PCH — With summer in full swing, the recent launch of a new iPhone app designed to identify hidden public access points along Malibu’s 27 miles of beaches made big news. Many hailed the app as a victory for public access over NIMBYism, while some local residents worried about an influx of visitors to areas without adequate sanitation, lifeguards or police.
This week, The Malibu Times put the controversial app to the test to see whether the information actually does provide easy access to the hidden beaches and whether there were restrooms, lifeguards and other beach amenities present.
We were able to access the beaches we selected with relative ease, but the app left something to be desired when we found ourselves strolling in the sand with very little more than ocean and rocks ahead — and no warning.
The app, co-created by Jenny Price, began making waves in May when a $30,000 Kickstarter campaign launched to create an app providing information where hidden accessways in Malibu can be found. Since its June 1 iTunes release, it has been downloaded about 16,000 times and garnered a 4.5 (out of 5) user rating, which comes as a pleasant surprise to its creator.
“The app has exceeded my expectations in a number of ways,” Price said. “We wanted the app to be user-friendly. I’m super pleased that people are finding it so easy to use.”
The app contains access points for 25 Malibu beaches. Many are smaller beaches in the middle of residential areas. Others are currently closed because they are tied up in litigation on behalf of landowners and residents wishing to keep the land private.
Though full of easy-to-comprehend information about how to access the beaches, the app lacks information about lifeguards and restrooms. In some cases a more clearly defined explanation of exactly how difficult some beaches are to access is needed. Users of the otherwise helpful app should proceed with caution.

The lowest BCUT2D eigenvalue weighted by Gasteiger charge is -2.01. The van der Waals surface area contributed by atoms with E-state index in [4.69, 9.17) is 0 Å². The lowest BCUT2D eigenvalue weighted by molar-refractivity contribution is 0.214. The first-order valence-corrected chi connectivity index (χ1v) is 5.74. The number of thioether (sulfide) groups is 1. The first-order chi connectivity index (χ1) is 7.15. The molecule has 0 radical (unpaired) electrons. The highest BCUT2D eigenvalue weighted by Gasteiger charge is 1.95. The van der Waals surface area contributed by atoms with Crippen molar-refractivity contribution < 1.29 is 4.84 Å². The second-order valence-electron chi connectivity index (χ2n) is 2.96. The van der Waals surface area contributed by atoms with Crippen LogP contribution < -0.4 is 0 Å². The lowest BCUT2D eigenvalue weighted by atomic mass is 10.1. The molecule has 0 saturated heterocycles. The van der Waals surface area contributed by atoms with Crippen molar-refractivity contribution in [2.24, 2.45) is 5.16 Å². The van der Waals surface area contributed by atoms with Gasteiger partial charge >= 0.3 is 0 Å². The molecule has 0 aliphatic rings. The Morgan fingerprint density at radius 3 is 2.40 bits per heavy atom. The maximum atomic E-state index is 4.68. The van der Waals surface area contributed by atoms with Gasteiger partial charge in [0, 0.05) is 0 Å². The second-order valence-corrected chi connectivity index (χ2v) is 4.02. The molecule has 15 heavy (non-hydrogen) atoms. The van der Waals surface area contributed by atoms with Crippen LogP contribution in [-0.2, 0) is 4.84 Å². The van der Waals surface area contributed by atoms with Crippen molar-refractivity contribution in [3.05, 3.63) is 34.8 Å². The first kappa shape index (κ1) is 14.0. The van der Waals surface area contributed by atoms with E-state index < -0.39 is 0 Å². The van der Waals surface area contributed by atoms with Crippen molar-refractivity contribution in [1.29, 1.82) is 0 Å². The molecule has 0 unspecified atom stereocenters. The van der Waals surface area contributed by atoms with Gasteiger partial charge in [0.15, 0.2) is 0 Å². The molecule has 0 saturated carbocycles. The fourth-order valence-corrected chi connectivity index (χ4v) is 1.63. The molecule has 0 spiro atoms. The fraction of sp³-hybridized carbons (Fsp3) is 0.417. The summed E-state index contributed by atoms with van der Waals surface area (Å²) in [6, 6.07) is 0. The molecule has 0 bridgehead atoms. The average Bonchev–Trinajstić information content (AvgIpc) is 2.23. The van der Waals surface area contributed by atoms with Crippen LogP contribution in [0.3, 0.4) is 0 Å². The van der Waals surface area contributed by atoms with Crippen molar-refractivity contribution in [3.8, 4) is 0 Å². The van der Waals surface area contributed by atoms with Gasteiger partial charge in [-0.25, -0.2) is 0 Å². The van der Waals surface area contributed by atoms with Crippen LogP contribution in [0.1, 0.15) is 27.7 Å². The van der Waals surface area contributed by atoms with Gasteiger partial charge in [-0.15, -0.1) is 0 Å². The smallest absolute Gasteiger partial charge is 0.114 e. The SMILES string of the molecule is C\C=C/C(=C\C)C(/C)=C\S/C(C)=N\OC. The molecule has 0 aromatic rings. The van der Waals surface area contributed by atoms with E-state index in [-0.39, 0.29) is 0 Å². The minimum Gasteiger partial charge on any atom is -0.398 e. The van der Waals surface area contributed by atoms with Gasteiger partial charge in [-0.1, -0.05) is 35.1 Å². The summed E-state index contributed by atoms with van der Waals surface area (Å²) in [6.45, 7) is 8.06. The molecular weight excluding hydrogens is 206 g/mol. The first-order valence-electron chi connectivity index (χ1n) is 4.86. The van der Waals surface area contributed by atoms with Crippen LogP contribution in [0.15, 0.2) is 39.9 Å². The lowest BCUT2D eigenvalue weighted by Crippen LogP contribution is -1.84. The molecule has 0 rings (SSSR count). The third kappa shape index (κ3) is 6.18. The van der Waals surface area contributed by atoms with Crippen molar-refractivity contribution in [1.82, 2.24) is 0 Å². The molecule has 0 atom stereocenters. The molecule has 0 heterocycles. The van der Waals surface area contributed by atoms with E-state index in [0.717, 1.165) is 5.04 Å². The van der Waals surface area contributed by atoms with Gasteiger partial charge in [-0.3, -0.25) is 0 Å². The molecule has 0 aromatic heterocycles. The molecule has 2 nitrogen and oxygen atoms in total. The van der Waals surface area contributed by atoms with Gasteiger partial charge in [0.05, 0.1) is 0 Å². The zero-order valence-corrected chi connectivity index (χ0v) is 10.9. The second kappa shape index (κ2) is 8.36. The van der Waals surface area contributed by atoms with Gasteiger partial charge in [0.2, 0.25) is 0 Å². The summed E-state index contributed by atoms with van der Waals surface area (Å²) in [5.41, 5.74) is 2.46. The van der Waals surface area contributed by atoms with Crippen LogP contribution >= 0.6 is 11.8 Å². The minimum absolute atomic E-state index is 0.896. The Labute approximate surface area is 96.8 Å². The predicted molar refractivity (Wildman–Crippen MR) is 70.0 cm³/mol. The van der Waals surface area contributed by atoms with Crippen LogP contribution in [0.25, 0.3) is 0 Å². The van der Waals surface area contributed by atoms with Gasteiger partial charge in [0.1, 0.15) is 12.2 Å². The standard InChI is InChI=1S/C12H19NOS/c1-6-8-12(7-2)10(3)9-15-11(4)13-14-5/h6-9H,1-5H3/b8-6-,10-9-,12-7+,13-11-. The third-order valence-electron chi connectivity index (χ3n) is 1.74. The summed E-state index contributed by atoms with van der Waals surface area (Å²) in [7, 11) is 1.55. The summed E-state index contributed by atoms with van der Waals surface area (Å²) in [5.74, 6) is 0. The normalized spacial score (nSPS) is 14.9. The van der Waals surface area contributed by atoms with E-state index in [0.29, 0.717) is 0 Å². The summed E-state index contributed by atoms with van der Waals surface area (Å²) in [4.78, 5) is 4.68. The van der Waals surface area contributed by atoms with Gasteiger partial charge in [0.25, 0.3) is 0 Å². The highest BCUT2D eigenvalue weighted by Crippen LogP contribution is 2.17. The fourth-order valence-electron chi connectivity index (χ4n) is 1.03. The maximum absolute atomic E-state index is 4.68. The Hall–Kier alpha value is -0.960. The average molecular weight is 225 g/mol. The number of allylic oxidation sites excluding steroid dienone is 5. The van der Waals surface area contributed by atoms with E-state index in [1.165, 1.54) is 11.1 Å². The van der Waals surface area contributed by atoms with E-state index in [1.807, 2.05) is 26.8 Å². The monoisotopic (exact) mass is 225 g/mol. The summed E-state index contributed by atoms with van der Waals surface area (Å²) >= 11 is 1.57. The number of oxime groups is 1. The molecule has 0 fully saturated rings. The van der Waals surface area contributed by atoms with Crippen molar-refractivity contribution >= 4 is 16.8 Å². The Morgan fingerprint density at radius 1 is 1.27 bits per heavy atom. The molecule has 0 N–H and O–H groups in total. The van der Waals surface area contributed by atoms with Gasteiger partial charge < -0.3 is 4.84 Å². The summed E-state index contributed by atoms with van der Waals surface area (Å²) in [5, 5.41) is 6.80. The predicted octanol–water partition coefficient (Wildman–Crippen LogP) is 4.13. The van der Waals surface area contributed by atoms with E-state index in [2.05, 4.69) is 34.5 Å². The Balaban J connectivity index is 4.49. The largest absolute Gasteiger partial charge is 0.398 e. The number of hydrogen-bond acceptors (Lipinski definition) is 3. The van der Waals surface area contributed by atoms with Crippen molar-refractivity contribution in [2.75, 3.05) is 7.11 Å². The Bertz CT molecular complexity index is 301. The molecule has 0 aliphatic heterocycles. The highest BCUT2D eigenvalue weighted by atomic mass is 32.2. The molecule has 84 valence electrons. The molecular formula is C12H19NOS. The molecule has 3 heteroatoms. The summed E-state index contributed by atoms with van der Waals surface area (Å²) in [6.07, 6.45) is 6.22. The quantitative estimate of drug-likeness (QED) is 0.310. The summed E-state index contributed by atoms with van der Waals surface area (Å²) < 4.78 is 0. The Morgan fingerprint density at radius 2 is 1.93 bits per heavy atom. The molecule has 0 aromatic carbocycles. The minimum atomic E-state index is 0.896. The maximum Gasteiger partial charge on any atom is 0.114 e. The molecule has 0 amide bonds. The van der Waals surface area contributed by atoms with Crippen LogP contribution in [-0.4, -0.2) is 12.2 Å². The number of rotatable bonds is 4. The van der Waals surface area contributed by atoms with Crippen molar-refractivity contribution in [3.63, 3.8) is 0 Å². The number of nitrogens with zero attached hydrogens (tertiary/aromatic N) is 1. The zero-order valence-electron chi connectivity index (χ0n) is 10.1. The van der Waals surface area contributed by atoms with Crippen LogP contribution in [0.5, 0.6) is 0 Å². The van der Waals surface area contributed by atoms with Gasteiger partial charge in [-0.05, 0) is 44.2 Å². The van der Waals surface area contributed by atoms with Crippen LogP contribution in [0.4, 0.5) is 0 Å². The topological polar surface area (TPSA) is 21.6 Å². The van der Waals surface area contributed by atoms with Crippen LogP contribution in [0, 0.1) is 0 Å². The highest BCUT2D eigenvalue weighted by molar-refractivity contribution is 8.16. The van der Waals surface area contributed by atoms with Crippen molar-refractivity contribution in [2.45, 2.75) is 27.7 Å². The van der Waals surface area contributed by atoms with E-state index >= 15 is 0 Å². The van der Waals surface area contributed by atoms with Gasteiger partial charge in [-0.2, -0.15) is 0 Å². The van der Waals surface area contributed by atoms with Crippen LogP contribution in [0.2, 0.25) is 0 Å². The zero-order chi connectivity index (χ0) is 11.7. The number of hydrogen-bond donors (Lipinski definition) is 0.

Only five of Malibu’s beaches — Zuma, Nicholas, Point Dume, Corral and Surfrider — have established lifeguard stations.
Zuma Beach lifeguard Capt. Remy Smith said the smaller “pocket beaches,” such as Escondido, are always patrolled by a two-man LR300 unit and an area captain, but there is no established lifeguard tower. Both Smith and the app caution against using beaches without a lifeguard present.
“The thing is, the ocean is ultimately always in charge,” Smith said. “You never know what the ocean’s going to do. That’s why we have so many towers spread all over Zuma.”
Price does caution beachgoers that not every beach will have bathrooms or trash cans in a section of the app titled “The Basics.” However, those facts could benefit users more if it were included with the information about each individual beach.
Latigo Beach is one of the more accessible beaches with disputed private-public lands. It is located just behind a row of houses off Pacific Coast Highway, with an easy-to-find set of stairs leading down to the beach from a private street. Residents, however, prefer the beach to remain a secret. They said that not only do beachgoers fail to recognize the mean-tide line, but they also fail to respect private property when it comes to waste.
“People are too lazy to walk so they’ll pee on the stairs,” said Susan Kay Udry, a visitor from Woodland Hills. Udry uses Latigo’s private sands with the permission of a friend who owns one of the beachfront homes.
All of Malibu’s beaches are public below the mean-tide line. This is usually a point of dispute between private homeowners and public beach users. Price uses wet sand as a rule-of-thumb for partially private beaches. If sand is wet, it’s below the mean-tide line and therefore available for public use, she says. If it’s dry, it might be on private property.
Richard Spillane, a friend of a Latigo Beach homeowner, said beachgoers often fail to recognize the difference and will use beach chairs left on the beaches by homeowners without realizing they are on private property.
While Price’s research clearly explains where access points are, the app lacks more detailed information about difficult-to-reach points.
Point Dume Natural Preserve, for example, is less accessible than nearby Zuma Beach because beachgoers must first trek down a cliff using a carefully hidden staircase. Price explains the path informally and does not mention that several steps along the steep staircase are loose or decaying.
Regulars say they prefer the beach’s questionable accessibility because they like the isolation.
“It’s beautiful. There are great waves. It’s isolated,” said Venice resident Miguel Bouquet, a frequent surfer. “Access is not perfect but if there was better access, it would be full of people.”
Parking is not perfect either, with only about 10 two-hour spots near the top of the cliff. All other street parking is marked with “no parking” signs for about half a mile in every direction.
“Our Malibu Beaches” does include suggestions about where to park, exact walking directions on how to access the beach and provides public transportation information.
Price also warns users whether parking is easily accessible from individual access points, but notes that some walking routes may be unsafe, especially when crossing PCH.
This article first appeared in The Malibu Times.